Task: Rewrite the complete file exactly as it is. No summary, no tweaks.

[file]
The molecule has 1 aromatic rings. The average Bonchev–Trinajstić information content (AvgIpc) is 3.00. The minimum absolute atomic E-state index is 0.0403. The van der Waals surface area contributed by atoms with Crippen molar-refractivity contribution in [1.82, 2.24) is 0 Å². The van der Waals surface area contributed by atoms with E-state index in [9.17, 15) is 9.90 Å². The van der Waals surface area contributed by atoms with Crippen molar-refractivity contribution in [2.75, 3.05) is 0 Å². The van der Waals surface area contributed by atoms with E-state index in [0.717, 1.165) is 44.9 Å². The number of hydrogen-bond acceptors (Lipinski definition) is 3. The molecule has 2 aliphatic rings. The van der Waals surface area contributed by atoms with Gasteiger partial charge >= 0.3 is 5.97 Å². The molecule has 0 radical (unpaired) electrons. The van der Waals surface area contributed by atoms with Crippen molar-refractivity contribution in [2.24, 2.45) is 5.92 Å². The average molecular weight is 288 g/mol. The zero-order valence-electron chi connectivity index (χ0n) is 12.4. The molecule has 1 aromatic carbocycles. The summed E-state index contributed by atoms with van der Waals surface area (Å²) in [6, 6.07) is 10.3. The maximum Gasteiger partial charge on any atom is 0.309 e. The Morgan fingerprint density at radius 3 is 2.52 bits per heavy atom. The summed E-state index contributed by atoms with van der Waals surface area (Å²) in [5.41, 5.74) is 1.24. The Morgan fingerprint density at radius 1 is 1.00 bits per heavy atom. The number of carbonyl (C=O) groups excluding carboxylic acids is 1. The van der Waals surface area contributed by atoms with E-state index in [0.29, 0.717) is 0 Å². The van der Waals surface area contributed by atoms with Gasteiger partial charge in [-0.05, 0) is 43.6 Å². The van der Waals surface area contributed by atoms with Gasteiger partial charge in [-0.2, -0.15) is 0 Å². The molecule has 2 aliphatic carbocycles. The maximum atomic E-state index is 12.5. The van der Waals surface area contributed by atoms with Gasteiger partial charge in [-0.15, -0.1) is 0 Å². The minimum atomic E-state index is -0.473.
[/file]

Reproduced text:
The molecule has 1 aromatic rings. The average Bonchev–Trinajstić information content (AvgIpc) is 3.00. The minimum absolute atomic E-state index is 0.0403. The van der Waals surface area contributed by atoms with Crippen molar-refractivity contribution in [1.82, 2.24) is 0 Å². The van der Waals surface area contributed by atoms with E-state index in [9.17, 15) is 9.90 Å². The van der Waals surface area contributed by atoms with Crippen molar-refractivity contribution in [2.75, 3.05) is 0 Å². The van der Waals surface area contributed by atoms with E-state index in [0.717, 1.165) is 44.9 Å². The number of hydrogen-bond acceptors (Lipinski definition) is 3. The molecule has 2 aliphatic rings. The van der Waals surface area contributed by atoms with Gasteiger partial charge >= 0.3 is 5.97 Å². The molecule has 0 radical (unpaired) electrons. The van der Waals surface area contributed by atoms with Crippen molar-refractivity contribution in [2.24, 2.45) is 5.92 Å². The average molecular weight is 288 g/mol. The zero-order valence-electron chi connectivity index (χ0n) is 12.4. The molecule has 1 aromatic carbocycles. The summed E-state index contributed by atoms with van der Waals surface area (Å²) in [6, 6.07) is 10.3. The maximum Gasteiger partial charge on any atom is 0.309 e. The Morgan fingerprint density at radius 3 is 2.52 bits per heavy atom. The summed E-state index contributed by atoms with van der Waals surface area (Å²) in [5.41, 5.74) is 1.24. The Morgan fingerprint density at radius 1 is 1.00 bits per heavy atom. The number of carbonyl (C=O) groups excluding carboxylic acids is 1. The van der Waals surface area contributed by atoms with E-state index in [0.29, 0.717) is 0 Å². The van der Waals surface area contributed by atoms with Gasteiger partial charge in [-0.05, 0) is 43.6 Å². The van der Waals surface area contributed by atoms with Gasteiger partial charge in [-0.2, -0.15) is 0 Å². The molecule has 2 aliphatic carbocycles. The maximum atomic E-state index is 12.5. The van der Waals surface area contributed by atoms with Gasteiger partial charge in [-0.15, -0.1) is 0 Å². The minimum atomic E-state index is -0.473.